Torontonian Makes Simple Plan to Help Gambian Kids

April 18, 2012 Updated: October 1, 2015
The students of Kotu-Erinjang school all set to read. (Lise Watson)

There’s plenty of controversy about foreign aid in Africa. It’s common knowledge that NGO corruption has often left out the needy and instead paid the salaries of administrators who don’t personally dig wells, hand out mosquito nets, or build schools.

But that doesn’t mean it’s not a good idea for people to help each other.

Lise Watson, a bursary administrator with the Ontario Institute of Studies in Education at the University of Toronto, is holding an event to help small friends she’s made in The Gambia.

Watson has been visiting The Gambia since 2005. She loves the music and culture there. During her 2012 visit, Watson met Bubakar Ceesay, the headmaster of a small school in Kotu-Erinjang.

The community needed a school, so in 2007 they started one. As time passed, the community began to rely on the school. The students are 5, 6, and 7 year-olds. The parents pay fees and provide uniforms, but the budget is extremely tight.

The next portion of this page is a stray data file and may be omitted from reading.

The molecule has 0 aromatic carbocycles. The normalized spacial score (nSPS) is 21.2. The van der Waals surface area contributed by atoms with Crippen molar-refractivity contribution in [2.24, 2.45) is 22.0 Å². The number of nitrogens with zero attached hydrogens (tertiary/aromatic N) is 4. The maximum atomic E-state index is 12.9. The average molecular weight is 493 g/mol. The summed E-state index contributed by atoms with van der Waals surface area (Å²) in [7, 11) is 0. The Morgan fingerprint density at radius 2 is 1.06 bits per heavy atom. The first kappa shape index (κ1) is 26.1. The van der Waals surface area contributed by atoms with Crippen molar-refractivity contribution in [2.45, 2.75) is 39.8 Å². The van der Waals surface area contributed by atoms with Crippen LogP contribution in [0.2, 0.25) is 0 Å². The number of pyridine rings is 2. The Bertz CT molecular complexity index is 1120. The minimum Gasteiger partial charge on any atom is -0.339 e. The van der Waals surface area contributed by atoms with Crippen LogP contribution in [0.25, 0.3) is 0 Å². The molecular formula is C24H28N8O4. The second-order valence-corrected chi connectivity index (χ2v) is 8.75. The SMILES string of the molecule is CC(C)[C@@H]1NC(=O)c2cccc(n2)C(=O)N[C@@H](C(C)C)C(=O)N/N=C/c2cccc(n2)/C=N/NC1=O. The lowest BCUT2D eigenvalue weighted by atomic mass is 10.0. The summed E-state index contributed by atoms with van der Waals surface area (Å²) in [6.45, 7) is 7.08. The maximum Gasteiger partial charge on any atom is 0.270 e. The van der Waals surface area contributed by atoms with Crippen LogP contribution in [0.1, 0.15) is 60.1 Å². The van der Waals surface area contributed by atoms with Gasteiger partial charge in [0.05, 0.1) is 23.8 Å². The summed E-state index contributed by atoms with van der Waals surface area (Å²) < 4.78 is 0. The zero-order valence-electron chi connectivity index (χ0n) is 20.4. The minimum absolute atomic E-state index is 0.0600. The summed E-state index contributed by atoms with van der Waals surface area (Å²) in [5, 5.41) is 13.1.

“I don’t think that Bubakar is able to take much of a salary,” says Watson.

When Ceesay and Watson met, the school had 50 students and three rooms. Since then the number of students has nearly doubled, but the space and the number of desks has not.

Government inspectors visited the school and threatened to close it because of the lack of desks. The government doesn’t fund the school, so it is subject to private school regulations. There is no government-funded school close enough to Kotu-Erinjang.

So to save the school, Watson has taken it upon herself to raise money for the desks.

“I got so much joy from being there that I wanted to give something back. I asked them what they needed and they said they needed desks,” explains Watson.

The price of one wooden desk is $25. Watson is asking others to help in the fundraising by making donations online at

Watson is also holding a fundraiser on Thursday Apr. 26 at Toronto’s New Bilan restaurant, legendary for its spectacular and inexpensive Somali food. Maryem Hassan Tollar, Roula Said, and Naghmeh Faramand will present music from Egypt and Syria. The price at the door is $20 including food.

All proceeds go directly to Bubakar Ceesay, who has already received his first order of desks.

Watson will be leaving for The Gambia on June 8. She says pictures of the desks bought by the donations will be uploaded to the fundraising website in mid-July.